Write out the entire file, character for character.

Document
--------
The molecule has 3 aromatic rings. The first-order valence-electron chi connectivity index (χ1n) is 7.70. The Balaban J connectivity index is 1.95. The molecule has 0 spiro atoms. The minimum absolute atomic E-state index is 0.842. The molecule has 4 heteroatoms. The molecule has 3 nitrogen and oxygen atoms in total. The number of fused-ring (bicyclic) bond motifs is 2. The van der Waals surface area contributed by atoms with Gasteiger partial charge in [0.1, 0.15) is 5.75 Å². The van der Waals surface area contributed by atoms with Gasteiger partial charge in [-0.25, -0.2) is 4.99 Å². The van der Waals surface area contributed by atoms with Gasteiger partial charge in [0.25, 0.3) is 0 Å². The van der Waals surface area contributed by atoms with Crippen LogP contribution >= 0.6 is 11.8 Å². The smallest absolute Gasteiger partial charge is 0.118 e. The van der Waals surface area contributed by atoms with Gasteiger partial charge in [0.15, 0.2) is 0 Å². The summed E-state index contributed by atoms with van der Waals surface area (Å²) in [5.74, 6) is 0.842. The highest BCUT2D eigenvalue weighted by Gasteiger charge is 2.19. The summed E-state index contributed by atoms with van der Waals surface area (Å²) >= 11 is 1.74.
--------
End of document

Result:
The molecule has 3 aromatic rings. The first-order valence-electron chi connectivity index (χ1n) is 7.70. The Balaban J connectivity index is 1.95. The molecule has 0 spiro atoms. The minimum absolute atomic E-state index is 0.842. The molecule has 4 heteroatoms. The molecule has 3 nitrogen and oxygen atoms in total. The number of fused-ring (bicyclic) bond motifs is 2. The van der Waals surface area contributed by atoms with Gasteiger partial charge in [0.1, 0.15) is 5.75 Å². The van der Waals surface area contributed by atoms with Gasteiger partial charge in [-0.25, -0.2) is 4.99 Å². The van der Waals surface area contributed by atoms with Gasteiger partial charge in [0.25, 0.3) is 0 Å². The van der Waals surface area contributed by atoms with Crippen LogP contribution >= 0.6 is 11.8 Å². The smallest absolute Gasteiger partial charge is 0.118 e. The van der Waals surface area contributed by atoms with Gasteiger partial charge in [0.15, 0.2) is 0 Å². The summed E-state index contributed by atoms with van der Waals surface area (Å²) in [5.74, 6) is 0.842. The highest BCUT2D eigenvalue weighted by Gasteiger charge is 2.19. The summed E-state index contributed by atoms with van der Waals surface area (Å²) >= 11 is 1.74.